This is the 13th installment of my monthly feature on Typewolf where I share my favorite type-driven websites from the previous month and then write a little about the typographic details behind the designs. You can check out last month’s post for January here.
Charlie was a sinner
It’s usually not a good idea to rely on a display face for the single typeface on your site. Display typefaces, like Chronicle Display, are meant to be used at large sizes for headlines and are not intended for body copy. That being said, I think this site can get away with it—there is essentially no body copy and the text is set large enough to not cause any legibility issues with the high contrast typeface.
Wolf & Son
I think it is interesting to see Electra, a typeface traditionally used as a book face, being used essentially as a display face on this site. I think it looks great combined with Futura. The body copy type, set in Futura, runs a little on the small side but the narrow line length and ample line height definitely adds to the readability.
I always thought Calluna was kind of quirky, for a serif text face at least, so I think it looks great paired with the quirky geometric, Brown. Maison Mono is added to the mix as well, used for tertiary text. Also I wanted to give props to Calvin for using proper apostrophes throughout the site.
There is a lot I like about this site, however, I have a lot of nitpicks as well. Overall, I love the general aesthetic of the design—it’s great to see a more distinctive grotesque like Theinhardt, rather than Helvetica. The Theinhardt plus Chronicle Display combo looks wonderful. That being said, I think a lot of the type on this site is just way too tiny. A high contrast face like Chronicle Display doesn’t hold up well at small sizes and the body copy is set rather small with a long line length which doesn’t make it very readable. I also think some of the small type set in uppercase Theinhardt would greatly benefit from some added letterspacing.
Rush is a band I hated growing up but recently rediscovered in adulthood and finally realized how brilliantly awesome their music is. I absorbed their entire catalog in a span of a few months. So I was stoked to see their site recently redesigned by Plank and Happy Cog. The geometric sans Refrigerator Deluxe, from Mark Simonson, is set entirely in uppercase and the contemporary serif FF Tisa is used for body copy.
This is yet another example this month of a site using a display face for setting body copy. Miller is a beautiful Scotch Roman designed by Matthew Carter that has both a text and a display version available, but this site is using only the display version. Ideally you would want to use the text version for body copy, but there is always the page load time trade-off with introducing additional fonts. I think in this case the display version is ok for the body copy—the text length is fairly minimal and a large enough font size is used to keep things legible. Neuzeit is used in the design as well, set mostly in uppercase.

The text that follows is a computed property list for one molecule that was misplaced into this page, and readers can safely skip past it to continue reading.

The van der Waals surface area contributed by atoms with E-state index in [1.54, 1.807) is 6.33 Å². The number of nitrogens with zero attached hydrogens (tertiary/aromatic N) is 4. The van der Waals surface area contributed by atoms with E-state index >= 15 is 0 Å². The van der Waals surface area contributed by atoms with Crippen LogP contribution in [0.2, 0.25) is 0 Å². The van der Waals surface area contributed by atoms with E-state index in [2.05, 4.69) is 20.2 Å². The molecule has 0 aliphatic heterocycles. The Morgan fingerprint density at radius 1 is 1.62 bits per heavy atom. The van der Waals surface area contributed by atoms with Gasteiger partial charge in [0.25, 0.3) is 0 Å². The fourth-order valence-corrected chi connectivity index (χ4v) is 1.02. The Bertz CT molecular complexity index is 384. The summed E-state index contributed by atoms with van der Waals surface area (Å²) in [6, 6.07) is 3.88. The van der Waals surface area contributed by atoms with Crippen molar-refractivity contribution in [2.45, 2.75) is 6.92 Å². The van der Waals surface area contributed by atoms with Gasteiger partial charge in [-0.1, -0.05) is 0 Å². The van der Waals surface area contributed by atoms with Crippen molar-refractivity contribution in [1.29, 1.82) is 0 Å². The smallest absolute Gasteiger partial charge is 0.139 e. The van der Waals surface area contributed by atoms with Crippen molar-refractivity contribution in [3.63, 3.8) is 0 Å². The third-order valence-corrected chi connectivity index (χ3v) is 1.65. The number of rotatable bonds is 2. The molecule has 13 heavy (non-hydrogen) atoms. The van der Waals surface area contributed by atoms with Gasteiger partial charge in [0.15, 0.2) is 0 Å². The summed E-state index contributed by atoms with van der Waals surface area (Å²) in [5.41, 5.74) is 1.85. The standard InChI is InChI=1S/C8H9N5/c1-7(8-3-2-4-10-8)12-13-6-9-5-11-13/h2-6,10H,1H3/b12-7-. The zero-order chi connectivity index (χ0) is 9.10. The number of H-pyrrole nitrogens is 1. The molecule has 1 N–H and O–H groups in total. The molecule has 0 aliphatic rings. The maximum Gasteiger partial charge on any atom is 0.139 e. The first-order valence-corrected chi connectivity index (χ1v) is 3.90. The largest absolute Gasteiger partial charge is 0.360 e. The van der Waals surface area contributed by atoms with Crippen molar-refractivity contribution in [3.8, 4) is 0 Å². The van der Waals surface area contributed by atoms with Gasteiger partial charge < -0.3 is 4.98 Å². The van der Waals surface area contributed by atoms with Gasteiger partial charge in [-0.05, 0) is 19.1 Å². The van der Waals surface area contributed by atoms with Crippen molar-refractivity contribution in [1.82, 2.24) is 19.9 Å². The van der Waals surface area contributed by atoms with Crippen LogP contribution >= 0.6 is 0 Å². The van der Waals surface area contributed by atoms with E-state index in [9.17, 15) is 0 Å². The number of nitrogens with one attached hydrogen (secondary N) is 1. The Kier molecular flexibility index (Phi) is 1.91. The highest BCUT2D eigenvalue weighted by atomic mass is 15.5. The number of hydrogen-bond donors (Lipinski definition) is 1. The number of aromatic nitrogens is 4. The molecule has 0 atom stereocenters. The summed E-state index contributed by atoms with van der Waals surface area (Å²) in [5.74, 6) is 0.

Is four different typefaces too many to use on one site? In general, I’d say the answer is yes. However, what this site loses in type consistency, it makes up for with an engaging, interesting and lively design that begs to be explored. Brown and FF Franziska are the main typefaces used, with Brown being used for headlines and FF Franziska for body copy. Tablet Gothic is thrown in as well for sidebars and the nav. And then the serif Larish Alte make an appearance for the occasional headline. Using too many typefaces sometimes actually works.
I really love the combo of the serif Kepler and the sans-serif Aktiv Grotesk, also known as the “Helvetica killer.” However, to me personally it feels weird adding in Proxima Nova as a secondary sans-serif for body copy. At small sizes it feels similar enough to Aktiv Grotesk but not different enough to add sufficient contrast. I’d be curious to know why they didn’t just stick with a single sans-serif throughout.
This site uses Futura as the sole typeface and I’m glad they didn’t introduce a secondary typeface, as I think it would have ruined this whole aesthetic. I’ve noticed a trend of sites using a geometric sans-serif such as Futura for the primary display face and then using a secondary sans-serif for body copy. I think the reasoning is that geometric sans-serifs don’t make good text faces so therefore a secondary typeface is needed. The problem is that in most cases, good body copy sans-serifs, especially humanist sans, tend to clash horribly with geometric sans. If you only have small amounts of body copy then I think it is fine to just stick with a single geometric sans like this site does. If you have longer amounts of body copy then it’s usually better to introduce a serif typeface rather than another sans-serif.
The Hechinger Report
I love how this site makes prominent use of the italic style of National. The roman feels like a traditional grotesque but the italic has more of a flowing, humanist quality which adds warmth to the design. National was designed by Kris Sowersby and two more of his typefaces, Tiempos Headline and Tiempos Text, round out the design. A lot of times, using typefaces from the same type designer can add an underlying sense of consistency to a design.
Stay Tuned for Next Month’s Post
I’ll be publishing a new type-driven design roundup post like this at the beginning of every month. Join my monthly email update list if you’d like to be notified when it is published.
Learn How to Get Truly Gorgeous Typography
I’ve distilled everything I’ve learned from writing these articles over the last four years into a single, definitive resource—the Flawless Typography Checklist. Read it straight through as a complete master course and then continue to use the checklist as a tool on every design project to ensure your type will always be flawless.